Originally created 09/16/99

New coach inspires confidence

HEPHZIBAH, Ga. -- They're often the brunt of jokes, and opposing football teams usually look past them, banking on an automatic victory.

It seems nobody ever respects the Hephzibah Rebels. And why should they? Over the past 13 seasons, Hephzibah's record is a combined 24-106. The Rebels have played .500 football only twice, going 5-5 in both 1991 and 1992.

Four coaches have come and gone, but there's some new-found confidence in the players under first-year coach Bill Navas, a level of confidence that hasn't been seen in a Hephzibah team this decade. Players insist there's going to be a change in attitude.Navas, a 31-year old fire-and-brimstone-type coach, spent last season as an assistant coach at Butler after serving six years as an assistant coach at South Aiken.

He is a native of Pittsburgh and served as a graduate assistant coach under Pittsburgh coach Paul Hackett in 1991.

Navas has the Rebels off to a 2-0 start for the second straight season, beating Laney two weeks ago and hammering Harlem on Friday. However, Hephzibah started out the same way last season with two straight wins before eight consecutive losses sent the Rebels' season spiraling downward. Tonight they travel to meet Westside Macon, a team in just its third season with a state playoff trip to its credit.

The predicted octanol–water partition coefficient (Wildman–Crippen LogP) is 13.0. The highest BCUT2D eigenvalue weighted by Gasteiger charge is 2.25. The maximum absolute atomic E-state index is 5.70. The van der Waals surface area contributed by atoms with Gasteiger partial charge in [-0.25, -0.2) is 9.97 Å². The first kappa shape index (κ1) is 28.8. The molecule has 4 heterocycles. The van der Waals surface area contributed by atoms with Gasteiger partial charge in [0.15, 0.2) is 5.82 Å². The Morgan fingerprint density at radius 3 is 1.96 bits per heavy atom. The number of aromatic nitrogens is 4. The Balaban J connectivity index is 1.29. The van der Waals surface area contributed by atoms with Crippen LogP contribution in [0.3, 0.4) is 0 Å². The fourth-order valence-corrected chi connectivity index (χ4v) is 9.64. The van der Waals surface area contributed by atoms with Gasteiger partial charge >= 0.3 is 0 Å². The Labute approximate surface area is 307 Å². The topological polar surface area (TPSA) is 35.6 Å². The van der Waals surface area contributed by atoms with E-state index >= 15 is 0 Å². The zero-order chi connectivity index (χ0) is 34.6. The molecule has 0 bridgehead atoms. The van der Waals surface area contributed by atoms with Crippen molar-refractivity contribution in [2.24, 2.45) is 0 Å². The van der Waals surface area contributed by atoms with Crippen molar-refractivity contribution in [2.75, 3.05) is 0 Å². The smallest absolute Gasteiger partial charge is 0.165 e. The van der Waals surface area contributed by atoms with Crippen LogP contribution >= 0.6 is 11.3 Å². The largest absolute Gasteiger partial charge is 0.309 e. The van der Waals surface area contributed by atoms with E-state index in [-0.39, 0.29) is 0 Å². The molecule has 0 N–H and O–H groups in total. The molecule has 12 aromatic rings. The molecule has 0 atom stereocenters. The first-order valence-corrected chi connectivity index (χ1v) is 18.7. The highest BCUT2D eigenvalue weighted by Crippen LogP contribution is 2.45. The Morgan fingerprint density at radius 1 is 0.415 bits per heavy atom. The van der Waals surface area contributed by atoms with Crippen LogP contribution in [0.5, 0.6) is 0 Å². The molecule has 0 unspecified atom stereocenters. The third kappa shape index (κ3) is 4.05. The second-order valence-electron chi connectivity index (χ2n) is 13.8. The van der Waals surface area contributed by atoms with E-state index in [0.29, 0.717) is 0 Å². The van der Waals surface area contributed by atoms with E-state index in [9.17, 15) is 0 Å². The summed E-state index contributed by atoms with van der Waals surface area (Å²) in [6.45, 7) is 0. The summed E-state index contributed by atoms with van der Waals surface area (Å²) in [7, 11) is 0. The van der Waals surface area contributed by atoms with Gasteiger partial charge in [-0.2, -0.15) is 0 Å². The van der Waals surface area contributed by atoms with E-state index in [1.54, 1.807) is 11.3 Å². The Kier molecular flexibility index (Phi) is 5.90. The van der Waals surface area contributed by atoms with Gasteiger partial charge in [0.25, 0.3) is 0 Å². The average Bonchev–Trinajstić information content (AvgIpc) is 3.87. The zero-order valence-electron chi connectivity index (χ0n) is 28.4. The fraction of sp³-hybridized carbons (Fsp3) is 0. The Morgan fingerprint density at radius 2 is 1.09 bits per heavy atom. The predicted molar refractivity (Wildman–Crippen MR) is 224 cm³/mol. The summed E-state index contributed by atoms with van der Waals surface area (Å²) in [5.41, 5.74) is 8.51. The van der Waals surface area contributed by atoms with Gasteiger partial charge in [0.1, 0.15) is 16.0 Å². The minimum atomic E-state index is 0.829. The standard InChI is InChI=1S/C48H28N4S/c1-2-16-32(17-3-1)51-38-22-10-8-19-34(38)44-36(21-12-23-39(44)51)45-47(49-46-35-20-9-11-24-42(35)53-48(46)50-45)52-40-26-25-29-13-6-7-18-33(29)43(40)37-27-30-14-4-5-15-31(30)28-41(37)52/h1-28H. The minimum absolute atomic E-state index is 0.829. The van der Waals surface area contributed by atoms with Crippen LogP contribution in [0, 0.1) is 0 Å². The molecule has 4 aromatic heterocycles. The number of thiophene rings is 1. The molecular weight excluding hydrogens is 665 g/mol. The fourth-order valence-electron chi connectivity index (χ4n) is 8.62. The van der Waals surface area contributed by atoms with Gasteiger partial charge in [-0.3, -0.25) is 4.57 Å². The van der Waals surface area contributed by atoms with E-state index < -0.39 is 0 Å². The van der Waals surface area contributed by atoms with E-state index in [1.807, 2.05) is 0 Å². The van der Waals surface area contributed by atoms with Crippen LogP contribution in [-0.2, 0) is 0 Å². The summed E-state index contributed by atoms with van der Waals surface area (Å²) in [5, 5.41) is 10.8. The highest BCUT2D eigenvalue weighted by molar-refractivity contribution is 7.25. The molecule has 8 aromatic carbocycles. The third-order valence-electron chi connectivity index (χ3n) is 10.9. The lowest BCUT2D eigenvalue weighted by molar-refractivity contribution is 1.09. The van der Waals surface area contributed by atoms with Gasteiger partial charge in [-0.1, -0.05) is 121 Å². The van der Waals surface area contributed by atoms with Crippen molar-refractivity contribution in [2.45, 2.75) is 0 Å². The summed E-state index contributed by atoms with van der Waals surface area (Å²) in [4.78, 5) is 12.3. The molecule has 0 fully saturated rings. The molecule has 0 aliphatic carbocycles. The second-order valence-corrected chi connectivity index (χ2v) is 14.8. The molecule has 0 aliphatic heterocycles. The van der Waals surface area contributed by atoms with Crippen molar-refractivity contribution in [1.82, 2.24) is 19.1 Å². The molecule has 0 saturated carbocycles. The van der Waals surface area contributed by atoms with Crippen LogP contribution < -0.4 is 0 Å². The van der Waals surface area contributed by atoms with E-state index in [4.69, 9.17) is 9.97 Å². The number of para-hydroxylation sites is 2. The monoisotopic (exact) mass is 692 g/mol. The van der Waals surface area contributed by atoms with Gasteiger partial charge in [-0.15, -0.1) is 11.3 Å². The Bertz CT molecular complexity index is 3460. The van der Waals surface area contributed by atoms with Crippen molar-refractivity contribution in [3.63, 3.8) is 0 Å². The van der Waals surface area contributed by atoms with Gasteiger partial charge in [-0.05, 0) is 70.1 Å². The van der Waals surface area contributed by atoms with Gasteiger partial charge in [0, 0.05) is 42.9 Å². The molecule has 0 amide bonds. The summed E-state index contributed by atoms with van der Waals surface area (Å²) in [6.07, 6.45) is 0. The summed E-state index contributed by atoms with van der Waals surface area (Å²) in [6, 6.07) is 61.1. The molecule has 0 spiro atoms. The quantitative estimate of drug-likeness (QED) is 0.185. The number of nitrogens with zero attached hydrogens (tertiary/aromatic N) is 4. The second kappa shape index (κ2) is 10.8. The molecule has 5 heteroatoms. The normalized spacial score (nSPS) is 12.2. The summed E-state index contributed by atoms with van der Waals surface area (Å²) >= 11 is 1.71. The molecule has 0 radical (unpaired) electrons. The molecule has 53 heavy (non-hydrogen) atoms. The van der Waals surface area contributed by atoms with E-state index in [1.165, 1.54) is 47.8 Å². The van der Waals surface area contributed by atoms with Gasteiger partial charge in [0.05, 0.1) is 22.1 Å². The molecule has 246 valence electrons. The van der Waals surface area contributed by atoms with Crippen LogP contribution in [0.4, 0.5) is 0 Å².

At the end of the season, the Richmond County Board of Education fired coach Ivory Hugee apparently for not producing enough wins, outraging several players who didn't know where to turn. However, Navas was hired a few weeks later and the players began to adjust.

"It was hard when coach Hugee was fired," said senior tight end Marcus Thomas. "But coach Navas was brought in and he kind of eased his way in here, making the transition very easy."

Navas began the long road with afternoon weight and conditioning sessions while drilling in each player's head that hard work pays off. He instilled in each player that if they continued to work hard, they eventually could turn around the school's misfortunes.

"The biggest thing (about this year) is work ethic," said senior strong safety Brandon Lynch. "Over the summer, all coach (Navas) had us doing was getting up and lifting weights and conditioning. Some guys' 40-yard dash times went from like 4.7 to 4.6."

Junior Gavin Willingham agreed.

"We come out here every day and our work habits have definitely improved," Willingham said. "We just get after it."

Navas won't take any credit for the team's early success. He says a lot of older players on the team are fed up with the six consecutive losing seasons and they are the ones who want to see things change.

"I don't think I've done anything in particular," said Navas, who gave the Rebels a new look, transforming the old black helmets into Michigan look-a-likes with red stripes. "We just have some football players who want to be successful and they'll do anything to be successful. And they've got a lot of other guys believing as well."

Lynch said be believes the Rebels have been losing football games for so long that the community has gotten the perception that it's all right to lose.

"A lot of people support us," he said. "However they feel like if we give a good effort and still lose the game that it's OK to lose. I don't want us to have that kind of attitude anymore."


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